Ryan Johnstone, senior associate at Pevy Lawyers told Resort News: “There is no doubt that some buyers with greater appetites for risk have seen opportunities to seek out a bargain. This has created a small drive in freehold going concern sales where landlords have retaken possession from failed tenants. As you would expect, there is additional work involved in preparing these properties for market.

 

“This year has seen a clear rise in buyers expecting accountant-certified sales figures, and for leases to better reflect industry standards, particularly with regards to longevity of lease-term and rent review. 2017 will likely see this trend continue.

 

“The election coinciding with end of financial year produced a very short mid-year lull; however, the increase in sales late in this year easily made up for the slightly slower period,” Johnstone says. “Throughout 2017, we expect freehold, leasehold and freehold going concern sales to continue at a steady rather than breakneck pace, with continued demand for entry level freehold investments. We also expect to see new younger couples buying leases from older couples looking to exit the industry, particularly given the struggle some operators have had in recent years.”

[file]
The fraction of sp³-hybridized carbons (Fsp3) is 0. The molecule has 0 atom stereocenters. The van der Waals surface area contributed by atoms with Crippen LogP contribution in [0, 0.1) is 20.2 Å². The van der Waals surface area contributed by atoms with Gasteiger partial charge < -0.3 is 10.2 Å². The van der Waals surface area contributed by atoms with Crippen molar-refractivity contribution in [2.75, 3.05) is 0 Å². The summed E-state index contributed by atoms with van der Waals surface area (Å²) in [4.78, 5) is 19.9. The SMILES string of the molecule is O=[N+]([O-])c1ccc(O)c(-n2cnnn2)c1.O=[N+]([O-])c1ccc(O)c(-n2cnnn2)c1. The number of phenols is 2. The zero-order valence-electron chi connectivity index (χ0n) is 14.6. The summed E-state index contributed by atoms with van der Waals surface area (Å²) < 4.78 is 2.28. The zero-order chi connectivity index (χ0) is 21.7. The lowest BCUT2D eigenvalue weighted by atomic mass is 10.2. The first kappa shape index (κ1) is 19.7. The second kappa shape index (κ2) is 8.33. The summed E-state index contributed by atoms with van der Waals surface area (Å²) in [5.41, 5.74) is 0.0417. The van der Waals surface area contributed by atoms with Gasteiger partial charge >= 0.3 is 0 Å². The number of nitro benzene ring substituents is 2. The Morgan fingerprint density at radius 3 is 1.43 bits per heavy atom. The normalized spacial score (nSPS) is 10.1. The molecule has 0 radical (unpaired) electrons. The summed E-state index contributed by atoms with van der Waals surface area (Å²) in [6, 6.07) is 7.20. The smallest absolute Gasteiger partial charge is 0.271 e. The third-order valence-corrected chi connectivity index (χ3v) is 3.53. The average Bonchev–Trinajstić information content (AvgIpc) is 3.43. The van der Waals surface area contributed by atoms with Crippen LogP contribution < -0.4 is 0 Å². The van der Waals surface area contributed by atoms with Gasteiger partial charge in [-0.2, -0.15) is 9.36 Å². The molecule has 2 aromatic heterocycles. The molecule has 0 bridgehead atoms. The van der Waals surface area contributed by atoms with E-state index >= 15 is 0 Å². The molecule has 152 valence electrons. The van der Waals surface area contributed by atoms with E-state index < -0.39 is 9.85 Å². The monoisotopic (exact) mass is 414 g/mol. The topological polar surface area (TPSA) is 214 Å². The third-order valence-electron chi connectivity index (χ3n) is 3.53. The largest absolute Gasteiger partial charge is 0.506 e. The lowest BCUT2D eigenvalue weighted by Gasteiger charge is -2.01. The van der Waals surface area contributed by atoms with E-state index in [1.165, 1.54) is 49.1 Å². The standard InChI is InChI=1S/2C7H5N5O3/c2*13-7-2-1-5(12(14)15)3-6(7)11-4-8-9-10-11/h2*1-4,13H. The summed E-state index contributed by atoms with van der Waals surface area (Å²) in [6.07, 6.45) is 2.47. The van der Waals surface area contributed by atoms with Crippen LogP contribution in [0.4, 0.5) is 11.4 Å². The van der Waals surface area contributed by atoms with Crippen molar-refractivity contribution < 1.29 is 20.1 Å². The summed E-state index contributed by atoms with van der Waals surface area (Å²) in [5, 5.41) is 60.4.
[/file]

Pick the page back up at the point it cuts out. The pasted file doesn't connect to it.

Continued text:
Is food and beverage an advantage when it comes to selling? Johnstone says: “Opinions are mixed on the inclusion of food and beverage in a motel – it is fair to say this has probably always been the case. Most buyers will welcome the ability to serve liquor but we have found the inclusion of a restaurant or requirement to serve meals splits the crowd.

 

Older buyers tend to avoid providing meals where possible (save for a simple continental breakfast), whereas more dynamic buyers seem happy to take on the challenge for growth via ancillary channels. Given that the standard of cuisine throughout the country has significantly increased, motel operators may find it more challenging to keep up with customer dining expectations.”